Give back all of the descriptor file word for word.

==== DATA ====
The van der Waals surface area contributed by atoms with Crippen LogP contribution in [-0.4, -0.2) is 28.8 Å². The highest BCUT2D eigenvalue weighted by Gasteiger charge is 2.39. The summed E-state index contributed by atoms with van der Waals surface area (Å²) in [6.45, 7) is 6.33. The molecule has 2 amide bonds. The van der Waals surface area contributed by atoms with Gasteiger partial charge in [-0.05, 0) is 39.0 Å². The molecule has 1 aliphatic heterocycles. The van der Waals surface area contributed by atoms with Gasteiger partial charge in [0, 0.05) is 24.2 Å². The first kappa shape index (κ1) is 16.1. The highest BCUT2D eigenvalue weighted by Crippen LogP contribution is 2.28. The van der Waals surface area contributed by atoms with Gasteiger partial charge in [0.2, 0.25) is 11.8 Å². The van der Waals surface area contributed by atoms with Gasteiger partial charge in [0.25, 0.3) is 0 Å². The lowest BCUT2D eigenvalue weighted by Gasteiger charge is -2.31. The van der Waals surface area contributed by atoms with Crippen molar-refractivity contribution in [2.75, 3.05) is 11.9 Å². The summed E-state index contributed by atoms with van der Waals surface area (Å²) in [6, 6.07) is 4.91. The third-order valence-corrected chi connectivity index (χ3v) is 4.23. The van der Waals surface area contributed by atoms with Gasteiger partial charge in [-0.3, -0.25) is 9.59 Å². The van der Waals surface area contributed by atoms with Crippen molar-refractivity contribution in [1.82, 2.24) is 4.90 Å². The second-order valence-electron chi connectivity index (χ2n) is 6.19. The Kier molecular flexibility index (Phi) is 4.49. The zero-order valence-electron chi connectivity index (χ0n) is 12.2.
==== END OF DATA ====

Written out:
The van der Waals surface area contributed by atoms with Crippen LogP contribution in [-0.4, -0.2) is 28.8 Å². The highest BCUT2D eigenvalue weighted by Gasteiger charge is 2.39. The summed E-state index contributed by atoms with van der Waals surface area (Å²) in [6.45, 7) is 6.33. The molecule has 2 amide bonds. The van der Waals surface area contributed by atoms with Gasteiger partial charge in [-0.05, 0) is 39.0 Å². The molecule has 1 aliphatic heterocycles. The van der Waals surface area contributed by atoms with Gasteiger partial charge in [0, 0.05) is 24.2 Å². The first kappa shape index (κ1) is 16.1. The highest BCUT2D eigenvalue weighted by Crippen LogP contribution is 2.28. The van der Waals surface area contributed by atoms with Gasteiger partial charge in [0.2, 0.25) is 11.8 Å². The van der Waals surface area contributed by atoms with Gasteiger partial charge in [0.25, 0.3) is 0 Å². The lowest BCUT2D eigenvalue weighted by Gasteiger charge is -2.31. The van der Waals surface area contributed by atoms with Crippen molar-refractivity contribution in [2.75, 3.05) is 11.9 Å². The summed E-state index contributed by atoms with van der Waals surface area (Å²) in [6, 6.07) is 4.91. The third-order valence-corrected chi connectivity index (χ3v) is 4.23. The van der Waals surface area contributed by atoms with Gasteiger partial charge in [-0.3, -0.25) is 9.59 Å². The van der Waals surface area contributed by atoms with Crippen molar-refractivity contribution in [1.82, 2.24) is 4.90 Å². The second-order valence-electron chi connectivity index (χ2n) is 6.19. The Kier molecular flexibility index (Phi) is 4.49. The zero-order valence-electron chi connectivity index (χ0n) is 12.2.